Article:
Dabakis goes off deep end with education paraphrase


Utah Democrats rang in the New Year with an editorial in The Salt Lake Tribune excoriating Utah Republicans for making a mess of public education. Jim Dabakis, the new chairman of the Democratic Party in Utah, writes that Utah is ranked 50th among the 50 states in education funding and “that this tragic lack of funding is driving the Utah school bus off a cliff!”[pullquote]What if we paraphrased great words from great leaders…[/pullquote]

Dabakis’ rant is about on a fifth-grade level, so it’s really not necessary to deconstruct it line-by-line. What caught my eye was this line in his editorial: “To paraphrase the LDS Church leader David O. McKay, No other success can compensate for failure in education.”

It’s a curious exercise whenever people wrest the words of LDS Church leaders. I was especially entertained when Korihor did it in The Book of Mormon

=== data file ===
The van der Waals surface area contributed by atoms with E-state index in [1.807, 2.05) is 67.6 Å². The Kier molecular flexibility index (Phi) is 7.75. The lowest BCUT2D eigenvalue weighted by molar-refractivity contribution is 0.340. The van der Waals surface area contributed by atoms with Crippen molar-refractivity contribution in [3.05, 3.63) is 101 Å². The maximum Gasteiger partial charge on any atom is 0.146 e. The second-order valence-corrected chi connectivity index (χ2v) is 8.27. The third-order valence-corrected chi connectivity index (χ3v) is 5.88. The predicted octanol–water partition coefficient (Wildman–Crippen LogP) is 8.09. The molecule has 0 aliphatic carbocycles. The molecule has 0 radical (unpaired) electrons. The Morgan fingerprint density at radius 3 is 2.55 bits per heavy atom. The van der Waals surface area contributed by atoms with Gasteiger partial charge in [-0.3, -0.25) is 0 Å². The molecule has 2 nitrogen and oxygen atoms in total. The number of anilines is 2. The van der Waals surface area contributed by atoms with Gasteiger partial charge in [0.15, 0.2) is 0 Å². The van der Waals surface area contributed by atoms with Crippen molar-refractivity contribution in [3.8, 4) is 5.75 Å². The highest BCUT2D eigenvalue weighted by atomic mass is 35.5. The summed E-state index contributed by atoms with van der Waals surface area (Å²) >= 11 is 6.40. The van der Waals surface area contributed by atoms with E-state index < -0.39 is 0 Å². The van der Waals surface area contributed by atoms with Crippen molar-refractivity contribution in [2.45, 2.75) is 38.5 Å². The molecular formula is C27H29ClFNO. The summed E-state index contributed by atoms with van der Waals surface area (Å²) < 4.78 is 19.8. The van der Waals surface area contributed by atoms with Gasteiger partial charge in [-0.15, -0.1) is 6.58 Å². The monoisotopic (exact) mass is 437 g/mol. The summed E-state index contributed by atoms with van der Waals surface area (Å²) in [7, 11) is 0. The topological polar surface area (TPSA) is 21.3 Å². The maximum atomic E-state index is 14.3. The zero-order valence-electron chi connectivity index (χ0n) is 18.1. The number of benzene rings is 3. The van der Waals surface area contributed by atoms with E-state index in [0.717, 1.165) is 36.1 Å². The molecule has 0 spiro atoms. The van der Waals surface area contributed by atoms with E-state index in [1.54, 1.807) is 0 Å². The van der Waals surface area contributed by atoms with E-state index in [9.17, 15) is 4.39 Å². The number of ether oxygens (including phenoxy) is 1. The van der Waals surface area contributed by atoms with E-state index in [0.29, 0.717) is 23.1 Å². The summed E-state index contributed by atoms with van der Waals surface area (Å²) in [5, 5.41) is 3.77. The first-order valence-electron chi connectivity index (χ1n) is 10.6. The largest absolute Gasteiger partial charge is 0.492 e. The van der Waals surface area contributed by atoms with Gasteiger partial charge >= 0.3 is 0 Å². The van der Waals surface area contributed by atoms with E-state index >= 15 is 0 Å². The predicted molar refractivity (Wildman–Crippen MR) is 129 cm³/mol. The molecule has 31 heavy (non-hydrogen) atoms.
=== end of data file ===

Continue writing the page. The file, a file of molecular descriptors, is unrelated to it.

But Dabakis’s paraphrasing got me thinking. What if we paraphrased great words from great leaders, such as the LDS Church’s First Article of Faith: “We believe in Zeus, the Eternal Father, and in His son Apollo, and in Heracles?” Or this: “Ask not what your left foot can do for you, ask what you can do for your left foot.” Or this one: “Four score and seven years ago our fathers brought forth on this basketball court, a new sneaker, conceived by Nike, and dedicated to the proposition that all players should jump equally.”

Paraphrasing can be done intelligently or ridiculously. The paraphrase “No other success can compensate for failure in education” is ridiculous. President McKay, as president of the LDS Church, stated “no other success can compensate for failure in the home” precisely because he understood that family is the fundamental unit of society and, as an educator, he understood that parental involvement is the primary reason for academic success in a child’s life. Money is hardly a factor in a good education (as any home school family could testify to).

Money is important to the government employees within the public school system – but education (as opposed to schooling) has very little to do with where Utah ranks nationally in per-student spending.

With leadership such as Dabakis’, the two-party system in Utah will continue to suffer, unfortunately.